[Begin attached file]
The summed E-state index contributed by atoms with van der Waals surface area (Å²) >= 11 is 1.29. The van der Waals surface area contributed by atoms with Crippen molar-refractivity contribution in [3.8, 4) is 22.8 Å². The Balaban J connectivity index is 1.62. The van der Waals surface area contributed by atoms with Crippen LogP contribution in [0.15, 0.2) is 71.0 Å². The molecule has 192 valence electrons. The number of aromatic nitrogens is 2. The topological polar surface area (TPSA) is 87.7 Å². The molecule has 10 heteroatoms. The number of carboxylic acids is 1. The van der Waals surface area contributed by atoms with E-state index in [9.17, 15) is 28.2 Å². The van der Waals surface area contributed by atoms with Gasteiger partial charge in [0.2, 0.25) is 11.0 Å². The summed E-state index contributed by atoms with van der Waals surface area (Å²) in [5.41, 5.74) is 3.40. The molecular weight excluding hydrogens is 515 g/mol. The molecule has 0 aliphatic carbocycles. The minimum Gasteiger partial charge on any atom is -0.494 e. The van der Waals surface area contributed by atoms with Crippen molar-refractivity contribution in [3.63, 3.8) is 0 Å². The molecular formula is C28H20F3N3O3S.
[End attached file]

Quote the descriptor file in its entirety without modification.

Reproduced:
The summed E-state index contributed by atoms with van der Waals surface area (Å²) >= 11 is 1.29. The van der Waals surface area contributed by atoms with Crippen molar-refractivity contribution in [3.8, 4) is 22.8 Å². The Balaban J connectivity index is 1.62. The van der Waals surface area contributed by atoms with Crippen LogP contribution in [0.15, 0.2) is 71.0 Å². The molecule has 192 valence electrons. The number of aromatic nitrogens is 2. The topological polar surface area (TPSA) is 87.7 Å². The molecule has 10 heteroatoms. The number of carboxylic acids is 1. The van der Waals surface area contributed by atoms with E-state index in [9.17, 15) is 28.2 Å². The van der Waals surface area contributed by atoms with Gasteiger partial charge in [0.2, 0.25) is 11.0 Å². The summed E-state index contributed by atoms with van der Waals surface area (Å²) in [5.41, 5.74) is 3.40. The molecular weight excluding hydrogens is 515 g/mol. The molecule has 0 aliphatic carbocycles. The minimum Gasteiger partial charge on any atom is -0.494 e. The van der Waals surface area contributed by atoms with Crippen molar-refractivity contribution in [3.63, 3.8) is 0 Å². The molecular formula is C28H20F3N3O3S.